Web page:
Agnes Chow prevails on poll petition but says only 'partial' win

September 03, 2019 15:04
Agnes Chow speaks to the media outside a court on Monday after a judge ruled that she had been illegally prevented from running in a Legco by-election last year. Photo: HKEJ

A young pro-democracy activist who was barred last year from running for a Legislative Council by-election has won a legal challenge against the decision, but said she remains doubtful if her case would set a precedent and benefit other anti-establishment candidates in future elections.

Speaking to media outside the court on Monday, Agnes Chow Ting, 22, a founding member of the political party Demosistō, described her victory as partial because, she said, she won the election petition only “because of procedural justice”.

Chow pointed out that the judgment reaffirmed that returning officers have the power to “decide a candidate’s political stance and to disqualify their basic right of getting involved in elections.”

Despite getting a favorable ruling this time, Chow said she believes it would be difficult for anyone who advocates independence or self-determination to join future elections.

On Tuesday, Chow added that Demosistō members may still be disqualified in future elections, since the judgment reaffirms the power of the returning officer to decide a candidate's political stance.

Asked if she would run again, either for the District Council elections scheduled for Nov. 24 or for the Legco elections next year, Chow said she has not made any decision yet but stressed it is Demosistō ‘s belief that advocating self-determination is Hongkongers’ basic right.

Chow, a former standing committee member of Demosistō that advocates self-determination for Hong Kong people, registered in January 2018 to join the Legco by-election for a seat in the Hong Kong Island geographical constituency as a candidate representing the pan-democratic camp.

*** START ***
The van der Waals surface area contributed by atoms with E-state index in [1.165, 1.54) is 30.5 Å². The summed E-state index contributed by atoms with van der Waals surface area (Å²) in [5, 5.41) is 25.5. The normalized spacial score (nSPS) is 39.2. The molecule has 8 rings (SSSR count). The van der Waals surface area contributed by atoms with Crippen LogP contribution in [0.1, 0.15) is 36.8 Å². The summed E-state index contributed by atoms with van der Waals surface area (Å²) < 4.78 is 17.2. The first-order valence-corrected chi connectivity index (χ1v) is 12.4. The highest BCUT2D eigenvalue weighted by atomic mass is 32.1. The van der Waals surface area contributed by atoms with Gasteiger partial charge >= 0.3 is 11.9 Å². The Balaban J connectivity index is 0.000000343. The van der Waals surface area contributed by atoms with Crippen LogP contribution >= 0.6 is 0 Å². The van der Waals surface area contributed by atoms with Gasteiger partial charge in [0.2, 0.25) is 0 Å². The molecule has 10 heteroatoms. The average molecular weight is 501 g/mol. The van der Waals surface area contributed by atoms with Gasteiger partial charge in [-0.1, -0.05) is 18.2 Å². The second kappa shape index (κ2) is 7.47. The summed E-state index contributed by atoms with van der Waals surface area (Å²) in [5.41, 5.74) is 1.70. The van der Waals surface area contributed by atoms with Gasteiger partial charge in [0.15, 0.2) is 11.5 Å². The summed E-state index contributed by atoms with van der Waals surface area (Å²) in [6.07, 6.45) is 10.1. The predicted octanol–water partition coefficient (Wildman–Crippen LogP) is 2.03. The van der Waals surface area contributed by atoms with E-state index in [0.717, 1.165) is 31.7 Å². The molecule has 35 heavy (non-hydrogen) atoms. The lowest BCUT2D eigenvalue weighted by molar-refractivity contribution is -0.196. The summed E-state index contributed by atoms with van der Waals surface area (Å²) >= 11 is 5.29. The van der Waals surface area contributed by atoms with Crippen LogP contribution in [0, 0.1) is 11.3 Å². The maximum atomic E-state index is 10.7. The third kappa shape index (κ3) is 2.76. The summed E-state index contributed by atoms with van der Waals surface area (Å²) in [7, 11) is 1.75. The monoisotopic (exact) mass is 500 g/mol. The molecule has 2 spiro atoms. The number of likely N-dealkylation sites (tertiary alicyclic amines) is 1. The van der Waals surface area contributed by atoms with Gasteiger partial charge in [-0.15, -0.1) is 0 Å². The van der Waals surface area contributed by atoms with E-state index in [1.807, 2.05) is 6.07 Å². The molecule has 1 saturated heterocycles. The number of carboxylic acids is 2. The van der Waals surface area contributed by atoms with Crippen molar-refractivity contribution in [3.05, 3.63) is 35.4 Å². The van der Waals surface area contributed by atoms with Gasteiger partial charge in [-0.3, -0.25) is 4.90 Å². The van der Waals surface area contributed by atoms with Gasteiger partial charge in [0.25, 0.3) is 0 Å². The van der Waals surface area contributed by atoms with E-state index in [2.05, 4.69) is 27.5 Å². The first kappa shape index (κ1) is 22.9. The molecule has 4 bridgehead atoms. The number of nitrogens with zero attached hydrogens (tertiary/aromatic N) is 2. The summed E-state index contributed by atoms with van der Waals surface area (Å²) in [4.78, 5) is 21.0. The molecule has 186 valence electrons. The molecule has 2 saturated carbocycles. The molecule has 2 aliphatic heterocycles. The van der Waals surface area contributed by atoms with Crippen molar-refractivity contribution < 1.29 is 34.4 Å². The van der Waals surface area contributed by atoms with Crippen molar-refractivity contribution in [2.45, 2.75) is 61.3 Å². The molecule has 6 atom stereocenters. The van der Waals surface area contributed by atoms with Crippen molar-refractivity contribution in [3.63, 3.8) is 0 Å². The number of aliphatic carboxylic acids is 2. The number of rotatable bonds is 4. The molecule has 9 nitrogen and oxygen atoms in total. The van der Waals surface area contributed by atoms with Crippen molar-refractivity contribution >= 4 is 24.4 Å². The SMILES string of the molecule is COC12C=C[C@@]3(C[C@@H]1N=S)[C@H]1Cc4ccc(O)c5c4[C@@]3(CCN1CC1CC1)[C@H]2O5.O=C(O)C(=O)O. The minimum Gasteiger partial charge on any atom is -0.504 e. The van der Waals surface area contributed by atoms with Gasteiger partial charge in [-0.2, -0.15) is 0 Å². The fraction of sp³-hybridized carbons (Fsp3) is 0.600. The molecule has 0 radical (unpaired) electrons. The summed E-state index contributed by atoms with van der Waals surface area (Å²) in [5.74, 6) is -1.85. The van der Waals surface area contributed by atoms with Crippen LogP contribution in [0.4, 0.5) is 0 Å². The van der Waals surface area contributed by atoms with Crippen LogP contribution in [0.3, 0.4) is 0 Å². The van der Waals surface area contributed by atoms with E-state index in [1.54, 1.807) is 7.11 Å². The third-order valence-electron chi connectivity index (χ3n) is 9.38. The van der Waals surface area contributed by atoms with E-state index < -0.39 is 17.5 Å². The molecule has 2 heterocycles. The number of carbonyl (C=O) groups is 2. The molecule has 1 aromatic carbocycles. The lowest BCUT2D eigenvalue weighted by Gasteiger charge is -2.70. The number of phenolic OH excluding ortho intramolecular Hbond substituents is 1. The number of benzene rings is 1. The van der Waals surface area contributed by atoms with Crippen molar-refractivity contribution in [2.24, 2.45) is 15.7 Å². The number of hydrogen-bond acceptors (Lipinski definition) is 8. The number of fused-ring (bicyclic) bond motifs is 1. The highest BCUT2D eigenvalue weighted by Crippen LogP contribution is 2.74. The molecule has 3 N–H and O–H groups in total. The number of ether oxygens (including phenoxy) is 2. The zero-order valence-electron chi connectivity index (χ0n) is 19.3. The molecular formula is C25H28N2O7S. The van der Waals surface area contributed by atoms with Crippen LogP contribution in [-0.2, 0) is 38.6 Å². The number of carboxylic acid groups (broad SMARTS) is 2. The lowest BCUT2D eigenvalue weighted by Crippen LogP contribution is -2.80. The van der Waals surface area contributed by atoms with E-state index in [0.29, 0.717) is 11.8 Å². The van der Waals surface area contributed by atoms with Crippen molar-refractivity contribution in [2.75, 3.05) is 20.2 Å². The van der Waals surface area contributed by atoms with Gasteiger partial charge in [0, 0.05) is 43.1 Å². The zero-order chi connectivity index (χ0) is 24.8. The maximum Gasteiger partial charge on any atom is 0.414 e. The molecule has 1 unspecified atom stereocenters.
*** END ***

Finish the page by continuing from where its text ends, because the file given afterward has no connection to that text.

Several days later, she was notified by Anne Teng Yu-yan, returning officer of the Hong Kong Island constituency, that her nomination as a candidate in the by-election scheduled for March 11 was invalid because her advocacy of self-determination for Hong Kong is "contrary to the content of the declaration that the law requires a candidate to make to uphold the Basic Law and pledge allegiance to the HKSAR." 

After Chow’s substitute, Au Nok-hin, a member of the Southern District Council, won the by-election for the pan-democratic camp, she filed an election petition in May last year at the High Court appealing against her ban.

Delivering a verdict on Monday, judge Anderson Chow Ka-ming said there was a “breach of the principle of natural justice or procedural fairness” as the returning officer disqualified Chow without offering her a reasonable opportunity to respond to doubts about her political stance, the Hong Kong Economic Journal reports.

The right to be heard is “an important procedural safeguard which should not be lightly displaced" and there was no dispute that the returning officer “did not give Ms Chow any reasonable opportunity to respond to the materials relied upon by her in reaching the decision that her nomination was invalid” even though the officer believed there was clear and convincing evidence showing that Chow did not sincerely uphold the Basic Law and pledge allegiance to the HKSAR, according to the judge.

The judge added that he could see the reason why the returning officer was in such a hurry to invalidate Chow’s nomination.

As such, the judge nullified the result of the March 11 by-election in light of the election petition win, and ruled that Au was not duly elected.

Following the announcement, a spokesman for the Constitutional and Mainland Affairs Bureau said the government will study the ruling and decide on follow-up action after consulting legal advice.

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